Comment: Married or not, social attachment, emotional support, and economic support significantly reduce distress.

Journal of Marriage and Family

Ross, Catherine E.

Ross, C. E. (1995). Reconceptualizing marital status as a continuum of social attachment. Journal of Marriage and the Family, 57(1), 129-140.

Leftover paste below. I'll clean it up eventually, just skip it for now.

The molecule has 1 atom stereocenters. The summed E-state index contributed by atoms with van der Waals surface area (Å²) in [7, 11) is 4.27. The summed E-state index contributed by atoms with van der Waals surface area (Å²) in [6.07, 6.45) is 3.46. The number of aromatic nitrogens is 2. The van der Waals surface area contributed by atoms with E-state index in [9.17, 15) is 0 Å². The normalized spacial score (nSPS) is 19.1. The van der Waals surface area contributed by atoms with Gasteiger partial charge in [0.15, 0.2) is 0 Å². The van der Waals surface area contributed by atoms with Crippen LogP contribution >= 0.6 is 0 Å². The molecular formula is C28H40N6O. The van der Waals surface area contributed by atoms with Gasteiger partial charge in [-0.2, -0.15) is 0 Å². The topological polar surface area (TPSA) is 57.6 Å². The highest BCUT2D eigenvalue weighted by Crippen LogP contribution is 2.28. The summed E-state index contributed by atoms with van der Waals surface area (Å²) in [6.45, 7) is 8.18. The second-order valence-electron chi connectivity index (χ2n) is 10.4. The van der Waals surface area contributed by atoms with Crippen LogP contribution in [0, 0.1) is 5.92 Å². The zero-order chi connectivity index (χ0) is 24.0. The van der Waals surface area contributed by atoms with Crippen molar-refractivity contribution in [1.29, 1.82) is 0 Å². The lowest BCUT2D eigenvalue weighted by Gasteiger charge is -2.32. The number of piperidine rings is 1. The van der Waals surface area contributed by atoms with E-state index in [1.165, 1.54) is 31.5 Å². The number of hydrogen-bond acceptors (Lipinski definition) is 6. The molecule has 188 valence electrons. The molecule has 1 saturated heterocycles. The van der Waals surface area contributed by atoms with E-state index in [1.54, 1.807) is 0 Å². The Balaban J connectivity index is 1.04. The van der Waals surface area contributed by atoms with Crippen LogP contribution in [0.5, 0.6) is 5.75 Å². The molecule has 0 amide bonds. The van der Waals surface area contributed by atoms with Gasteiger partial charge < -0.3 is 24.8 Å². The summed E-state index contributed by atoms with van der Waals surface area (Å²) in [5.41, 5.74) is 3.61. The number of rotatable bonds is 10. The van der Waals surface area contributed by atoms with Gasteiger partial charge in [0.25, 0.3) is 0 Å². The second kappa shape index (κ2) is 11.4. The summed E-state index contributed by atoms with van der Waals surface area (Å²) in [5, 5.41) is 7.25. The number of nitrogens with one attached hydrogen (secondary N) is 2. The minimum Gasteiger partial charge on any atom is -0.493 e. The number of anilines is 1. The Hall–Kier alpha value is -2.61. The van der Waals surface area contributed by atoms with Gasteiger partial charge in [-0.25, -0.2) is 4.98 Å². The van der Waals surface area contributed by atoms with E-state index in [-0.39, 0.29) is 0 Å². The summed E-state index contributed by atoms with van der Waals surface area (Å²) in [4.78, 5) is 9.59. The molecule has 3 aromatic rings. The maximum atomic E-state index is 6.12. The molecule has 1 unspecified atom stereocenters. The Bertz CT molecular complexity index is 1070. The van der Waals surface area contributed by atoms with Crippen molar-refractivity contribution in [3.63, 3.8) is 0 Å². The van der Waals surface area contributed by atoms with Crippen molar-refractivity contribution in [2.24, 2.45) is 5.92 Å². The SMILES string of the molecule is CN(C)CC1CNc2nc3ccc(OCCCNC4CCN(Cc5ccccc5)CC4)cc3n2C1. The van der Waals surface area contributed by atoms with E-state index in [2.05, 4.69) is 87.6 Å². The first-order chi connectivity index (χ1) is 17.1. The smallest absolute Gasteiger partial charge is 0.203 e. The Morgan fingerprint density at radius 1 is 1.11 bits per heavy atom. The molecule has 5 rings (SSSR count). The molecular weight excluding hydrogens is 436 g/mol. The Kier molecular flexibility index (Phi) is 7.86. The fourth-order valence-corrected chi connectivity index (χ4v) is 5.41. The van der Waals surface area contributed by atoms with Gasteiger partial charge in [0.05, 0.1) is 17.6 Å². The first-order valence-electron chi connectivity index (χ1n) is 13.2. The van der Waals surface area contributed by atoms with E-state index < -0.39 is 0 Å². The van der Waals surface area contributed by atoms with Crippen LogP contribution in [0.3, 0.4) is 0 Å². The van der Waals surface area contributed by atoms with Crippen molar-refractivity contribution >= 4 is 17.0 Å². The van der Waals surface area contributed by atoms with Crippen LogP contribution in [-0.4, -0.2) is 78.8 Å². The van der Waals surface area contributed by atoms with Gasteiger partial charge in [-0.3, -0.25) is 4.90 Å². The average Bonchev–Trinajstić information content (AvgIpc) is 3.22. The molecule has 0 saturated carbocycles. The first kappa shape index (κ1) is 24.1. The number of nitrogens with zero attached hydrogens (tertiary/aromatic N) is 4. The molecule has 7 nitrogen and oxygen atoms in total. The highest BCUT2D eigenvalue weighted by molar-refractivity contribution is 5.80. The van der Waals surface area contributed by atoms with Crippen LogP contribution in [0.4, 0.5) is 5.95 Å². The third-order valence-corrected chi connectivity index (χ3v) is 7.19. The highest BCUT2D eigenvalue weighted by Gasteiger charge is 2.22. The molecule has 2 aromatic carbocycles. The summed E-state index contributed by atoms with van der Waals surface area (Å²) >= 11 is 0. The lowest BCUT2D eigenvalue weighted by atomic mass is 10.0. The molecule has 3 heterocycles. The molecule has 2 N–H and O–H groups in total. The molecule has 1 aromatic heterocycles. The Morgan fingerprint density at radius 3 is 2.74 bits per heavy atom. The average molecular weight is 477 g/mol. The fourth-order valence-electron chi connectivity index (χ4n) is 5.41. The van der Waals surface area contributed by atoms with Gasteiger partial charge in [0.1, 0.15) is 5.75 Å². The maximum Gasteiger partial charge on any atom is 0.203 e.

Reconceptualizes marital status as social attachment in order to examine the effect of marital status on well-being. Using data from a national probability sample of 2,031 adults (aged 18–90 yrs), 4 levels on a continuum of social attachment were compared: no partner, partner outside the household, living with partner in the household, living with married partner in the household. Adjusting for age, sex, and race, results indicate that the higher the level of social attachment, the lower the level of psychological distress, although living with a partner and being married were not significantly different. Social attachment, emotional support, and economic support significantly reduced distress and explained the positive effect of being married and the negative effect of being single or divorced on psychological well-being. Although relationships generally improved well-being, unhappy relationships were worse than none at all.